The Haff-Ton team drove to North Texas and the biggest auction in the country where a major worldwide shipping hub was auctioning off 800 containers.
Fact: Some ranches in Texas are bigger than Rhode Island.
Since there were so many containers to get through, the process was a little different. Units were opened twenty at a time, everyone had ten minutes to look at them before the bidding started, and then bidding moved on to the next twenty.
Fact: North Texas has over 6 million residents, the 4th largest metro area in the US.
The guys ended up buying eleven units. Nine of them turned out to be duds but inside two of them, they made some great finds.
Allen and Ton paid $575 for a unit filled with boxes marked glass and crystal. They could tell the boxes were quite old since the tape keeping them shut was degrading.
When they got inside the unit they were alarmed to find the boxes felt heavier than they should for crystal but when they opened them up they discovered they had six boxes of lead crystal glasses worth $60 a glass, which meant they had $4,320 worth of crystal.
Fact: Lead in crystal increases value by adding weight and “sparkle”.
They also found some vintage slot cars in the back of the unit.
Fact: Slot cars contain an electric motor and are powered by an electrified track.
They took them down to Jay, a slot car expert who was definitely excited about their finds.
Fact: Servicemen returning from the UK after WWII introduced the hobby to the US.
One of them was even a Jim Hall car, which he said was very fair.
Fact: Jim Hall is a 2-time Indy 500 winner and a racing car design innovator.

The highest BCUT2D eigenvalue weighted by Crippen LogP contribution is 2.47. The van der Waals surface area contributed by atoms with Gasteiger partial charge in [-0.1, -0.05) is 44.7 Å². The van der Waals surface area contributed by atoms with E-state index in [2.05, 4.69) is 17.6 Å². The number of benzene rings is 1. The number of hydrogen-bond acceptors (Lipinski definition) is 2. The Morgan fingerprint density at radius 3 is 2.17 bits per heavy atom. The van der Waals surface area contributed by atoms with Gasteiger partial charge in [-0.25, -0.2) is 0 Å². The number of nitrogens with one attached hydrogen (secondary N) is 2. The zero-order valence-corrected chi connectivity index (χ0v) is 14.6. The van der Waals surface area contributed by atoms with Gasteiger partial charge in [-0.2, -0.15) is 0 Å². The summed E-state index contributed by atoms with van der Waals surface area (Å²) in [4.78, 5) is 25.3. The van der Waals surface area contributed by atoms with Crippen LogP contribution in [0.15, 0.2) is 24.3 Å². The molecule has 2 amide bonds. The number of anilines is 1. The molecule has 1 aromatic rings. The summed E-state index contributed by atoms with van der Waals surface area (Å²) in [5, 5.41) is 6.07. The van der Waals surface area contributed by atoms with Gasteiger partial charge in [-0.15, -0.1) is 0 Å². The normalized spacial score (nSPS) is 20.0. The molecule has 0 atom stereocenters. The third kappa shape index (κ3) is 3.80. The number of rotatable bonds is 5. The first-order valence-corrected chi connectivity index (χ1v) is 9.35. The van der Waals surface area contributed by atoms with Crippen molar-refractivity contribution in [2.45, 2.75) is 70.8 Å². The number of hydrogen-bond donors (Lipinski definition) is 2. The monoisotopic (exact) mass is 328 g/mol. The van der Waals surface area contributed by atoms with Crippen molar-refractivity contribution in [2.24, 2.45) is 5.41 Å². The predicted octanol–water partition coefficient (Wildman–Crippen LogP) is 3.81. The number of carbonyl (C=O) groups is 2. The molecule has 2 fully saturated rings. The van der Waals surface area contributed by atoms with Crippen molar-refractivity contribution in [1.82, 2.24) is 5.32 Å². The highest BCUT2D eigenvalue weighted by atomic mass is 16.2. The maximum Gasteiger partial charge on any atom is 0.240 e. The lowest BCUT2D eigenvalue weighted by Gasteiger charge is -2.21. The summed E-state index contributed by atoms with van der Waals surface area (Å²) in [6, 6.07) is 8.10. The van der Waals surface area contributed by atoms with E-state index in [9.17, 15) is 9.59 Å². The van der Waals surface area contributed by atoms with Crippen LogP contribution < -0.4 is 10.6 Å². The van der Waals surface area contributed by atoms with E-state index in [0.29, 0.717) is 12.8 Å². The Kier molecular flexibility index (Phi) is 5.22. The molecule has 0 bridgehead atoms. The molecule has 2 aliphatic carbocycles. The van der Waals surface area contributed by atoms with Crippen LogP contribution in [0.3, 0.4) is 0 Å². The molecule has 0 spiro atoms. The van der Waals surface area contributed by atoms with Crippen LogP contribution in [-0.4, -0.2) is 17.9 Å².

Fact: By 1968, there were 20,000 slot car tracks in the US, outnumbering bowling alleys.
They took the cars for a test race, and Allen won twice over: he won the race, and made $2000 selling the cars to Jay.
Fact: Elvis had a giant 155 foot slot car track at Graceland.
They won this unit for $1200. It had been one half of two units, but they lost the other one to a man they dubbed ‘W’, after he looked striking similar to a certain President of United States.
W’s unit included a Grandfather clock, but it was missing its pendulum, which the Haff-Ton team just happened to find in their unit. They swapped it with him for two revolvers he had found in his unit. His clock was now worth thousands and they sold the guns for $2100.
What had really interested them about the unit to begin with were two gun boxes. Inside they found a 1970’s Browning Shotgun worth $2000 and a Browning .20 gauge Automatic worth $3000.
Fact: High-end Browning Shotguns sport real gold-plated triggers.
Ton had a field day when they also found three revolvers, a .357 Magnum worth $1000, a Diamondback .38 Special worth $1200 and a Coly Python worth $1600. All the guns were in mint condition and brand new.
They also found one antique gun, a Winchester Lever Action Repeater. They took it Mama Jeanie, a gun expert. Ton tried out the gun to show it could still shoot and Mama Jeanie valued it at $5000. After some haggling she paid them $3350 and a home cooked lunched for it.
Even with nine dud units, two great ones made the whole trip worth it, and a home cooked meal just brightened their mood.
Profit: $17595 (and one home cooked meal)
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